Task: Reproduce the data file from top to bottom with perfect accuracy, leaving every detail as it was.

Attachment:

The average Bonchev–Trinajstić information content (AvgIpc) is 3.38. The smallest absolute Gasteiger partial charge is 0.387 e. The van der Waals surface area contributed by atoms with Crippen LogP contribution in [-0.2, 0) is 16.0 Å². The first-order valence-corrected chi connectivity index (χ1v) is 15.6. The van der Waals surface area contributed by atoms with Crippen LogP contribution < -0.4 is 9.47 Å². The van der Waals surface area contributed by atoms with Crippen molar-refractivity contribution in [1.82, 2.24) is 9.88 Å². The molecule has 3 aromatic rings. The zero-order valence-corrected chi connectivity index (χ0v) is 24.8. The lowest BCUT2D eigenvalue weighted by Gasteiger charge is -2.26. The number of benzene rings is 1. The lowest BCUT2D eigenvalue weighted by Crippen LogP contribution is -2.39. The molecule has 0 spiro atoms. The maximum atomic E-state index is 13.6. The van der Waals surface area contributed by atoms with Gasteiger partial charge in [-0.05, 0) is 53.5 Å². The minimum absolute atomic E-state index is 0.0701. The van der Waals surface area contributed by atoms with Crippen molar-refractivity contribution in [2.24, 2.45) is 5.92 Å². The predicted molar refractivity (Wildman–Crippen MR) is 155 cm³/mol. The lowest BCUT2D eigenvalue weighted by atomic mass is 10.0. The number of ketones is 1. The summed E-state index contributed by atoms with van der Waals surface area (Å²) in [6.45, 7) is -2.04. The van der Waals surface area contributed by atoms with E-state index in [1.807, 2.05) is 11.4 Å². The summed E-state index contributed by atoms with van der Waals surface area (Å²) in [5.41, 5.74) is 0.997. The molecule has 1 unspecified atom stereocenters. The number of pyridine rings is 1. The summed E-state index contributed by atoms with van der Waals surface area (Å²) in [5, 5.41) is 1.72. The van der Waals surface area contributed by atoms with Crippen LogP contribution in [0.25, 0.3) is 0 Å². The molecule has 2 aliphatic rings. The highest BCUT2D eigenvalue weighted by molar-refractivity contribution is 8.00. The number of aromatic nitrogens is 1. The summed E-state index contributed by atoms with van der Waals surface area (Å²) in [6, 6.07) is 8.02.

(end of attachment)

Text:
The average Bonchev–Trinajstić information content (AvgIpc) is 3.38. The smallest absolute Gasteiger partial charge is 0.387 e. The van der Waals surface area contributed by atoms with Crippen LogP contribution in [-0.2, 0) is 16.0 Å². The first-order valence-corrected chi connectivity index (χ1v) is 15.6. The van der Waals surface area contributed by atoms with Crippen LogP contribution < -0.4 is 9.47 Å². The van der Waals surface area contributed by atoms with Crippen molar-refractivity contribution in [1.82, 2.24) is 9.88 Å². The molecule has 3 aromatic rings. The zero-order valence-corrected chi connectivity index (χ0v) is 24.8. The lowest BCUT2D eigenvalue weighted by Gasteiger charge is -2.26. The number of benzene rings is 1. The lowest BCUT2D eigenvalue weighted by Crippen LogP contribution is -2.39. The molecule has 0 spiro atoms. The maximum atomic E-state index is 13.6. The van der Waals surface area contributed by atoms with Gasteiger partial charge in [-0.05, 0) is 53.5 Å². The minimum absolute atomic E-state index is 0.0701. The van der Waals surface area contributed by atoms with Crippen molar-refractivity contribution in [2.24, 2.45) is 5.92 Å². The predicted molar refractivity (Wildman–Crippen MR) is 155 cm³/mol. The lowest BCUT2D eigenvalue weighted by atomic mass is 10.0. The number of ketones is 1. The summed E-state index contributed by atoms with van der Waals surface area (Å²) in [6.45, 7) is -2.04. The van der Waals surface area contributed by atoms with E-state index in [1.807, 2.05) is 11.4 Å². The summed E-state index contributed by atoms with van der Waals surface area (Å²) in [5.41, 5.74) is 0.997. The molecule has 1 unspecified atom stereocenters. The number of pyridine rings is 1. The summed E-state index contributed by atoms with van der Waals surface area (Å²) in [5, 5.41) is 1.72. The van der Waals surface area contributed by atoms with Crippen LogP contribution in [0.25, 0.3) is 0 Å². The molecule has 2 aliphatic rings. The highest BCUT2D eigenvalue weighted by molar-refractivity contribution is 8.00. The number of aromatic nitrogens is 1. The summed E-state index contributed by atoms with van der Waals surface area (Å²) in [6, 6.07) is 8.02.